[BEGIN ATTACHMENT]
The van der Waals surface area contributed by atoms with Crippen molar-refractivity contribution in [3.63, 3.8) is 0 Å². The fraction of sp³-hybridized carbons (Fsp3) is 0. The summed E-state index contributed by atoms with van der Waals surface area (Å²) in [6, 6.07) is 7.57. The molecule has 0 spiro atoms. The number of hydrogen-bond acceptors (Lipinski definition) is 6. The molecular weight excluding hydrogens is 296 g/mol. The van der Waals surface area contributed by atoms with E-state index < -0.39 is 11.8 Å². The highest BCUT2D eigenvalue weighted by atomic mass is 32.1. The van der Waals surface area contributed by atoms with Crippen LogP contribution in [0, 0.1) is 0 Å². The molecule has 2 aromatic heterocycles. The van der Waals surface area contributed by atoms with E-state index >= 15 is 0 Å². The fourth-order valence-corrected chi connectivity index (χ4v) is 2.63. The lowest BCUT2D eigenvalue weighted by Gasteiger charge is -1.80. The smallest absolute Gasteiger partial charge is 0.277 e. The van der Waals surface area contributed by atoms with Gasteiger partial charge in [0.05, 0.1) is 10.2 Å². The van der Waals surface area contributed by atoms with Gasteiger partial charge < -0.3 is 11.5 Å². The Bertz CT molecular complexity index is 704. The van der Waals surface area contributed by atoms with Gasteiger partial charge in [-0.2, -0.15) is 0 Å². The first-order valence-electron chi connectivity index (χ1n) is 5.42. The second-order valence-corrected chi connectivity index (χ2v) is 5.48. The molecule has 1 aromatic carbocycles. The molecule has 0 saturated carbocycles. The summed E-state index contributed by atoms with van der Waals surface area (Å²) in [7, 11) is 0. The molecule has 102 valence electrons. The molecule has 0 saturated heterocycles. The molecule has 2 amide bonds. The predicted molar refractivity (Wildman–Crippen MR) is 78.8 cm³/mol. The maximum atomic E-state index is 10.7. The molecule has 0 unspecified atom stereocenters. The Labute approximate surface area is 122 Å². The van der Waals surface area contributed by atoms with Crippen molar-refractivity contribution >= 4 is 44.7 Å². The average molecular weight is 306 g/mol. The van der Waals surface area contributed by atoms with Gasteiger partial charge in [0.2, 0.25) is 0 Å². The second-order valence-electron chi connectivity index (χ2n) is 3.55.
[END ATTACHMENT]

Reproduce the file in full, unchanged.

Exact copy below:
The van der Waals surface area contributed by atoms with Crippen molar-refractivity contribution in [3.63, 3.8) is 0 Å². The fraction of sp³-hybridized carbons (Fsp3) is 0. The summed E-state index contributed by atoms with van der Waals surface area (Å²) in [6, 6.07) is 7.57. The molecule has 0 spiro atoms. The number of hydrogen-bond acceptors (Lipinski definition) is 6. The molecular weight excluding hydrogens is 296 g/mol. The van der Waals surface area contributed by atoms with E-state index < -0.39 is 11.8 Å². The highest BCUT2D eigenvalue weighted by atomic mass is 32.1. The van der Waals surface area contributed by atoms with Crippen LogP contribution in [0, 0.1) is 0 Å². The molecule has 2 aromatic heterocycles. The van der Waals surface area contributed by atoms with E-state index >= 15 is 0 Å². The fourth-order valence-corrected chi connectivity index (χ4v) is 2.63. The lowest BCUT2D eigenvalue weighted by Gasteiger charge is -1.80. The smallest absolute Gasteiger partial charge is 0.277 e. The van der Waals surface area contributed by atoms with Gasteiger partial charge in [0.05, 0.1) is 10.2 Å². The van der Waals surface area contributed by atoms with Gasteiger partial charge < -0.3 is 11.5 Å². The Bertz CT molecular complexity index is 704. The van der Waals surface area contributed by atoms with Gasteiger partial charge in [-0.2, -0.15) is 0 Å². The first-order valence-electron chi connectivity index (χ1n) is 5.42. The second-order valence-corrected chi connectivity index (χ2v) is 5.48. The molecule has 1 aromatic carbocycles. The molecule has 0 saturated carbocycles. The summed E-state index contributed by atoms with van der Waals surface area (Å²) in [7, 11) is 0. The molecule has 102 valence electrons. The molecule has 0 saturated heterocycles. The molecule has 2 amide bonds. The predicted molar refractivity (Wildman–Crippen MR) is 78.8 cm³/mol. The maximum atomic E-state index is 10.7. The molecule has 0 unspecified atom stereocenters. The Labute approximate surface area is 122 Å². The van der Waals surface area contributed by atoms with Crippen molar-refractivity contribution >= 4 is 44.7 Å². The average molecular weight is 306 g/mol. The van der Waals surface area contributed by atoms with Gasteiger partial charge in [0.2, 0.25) is 0 Å². The second-order valence-electron chi connectivity index (χ2n) is 3.55.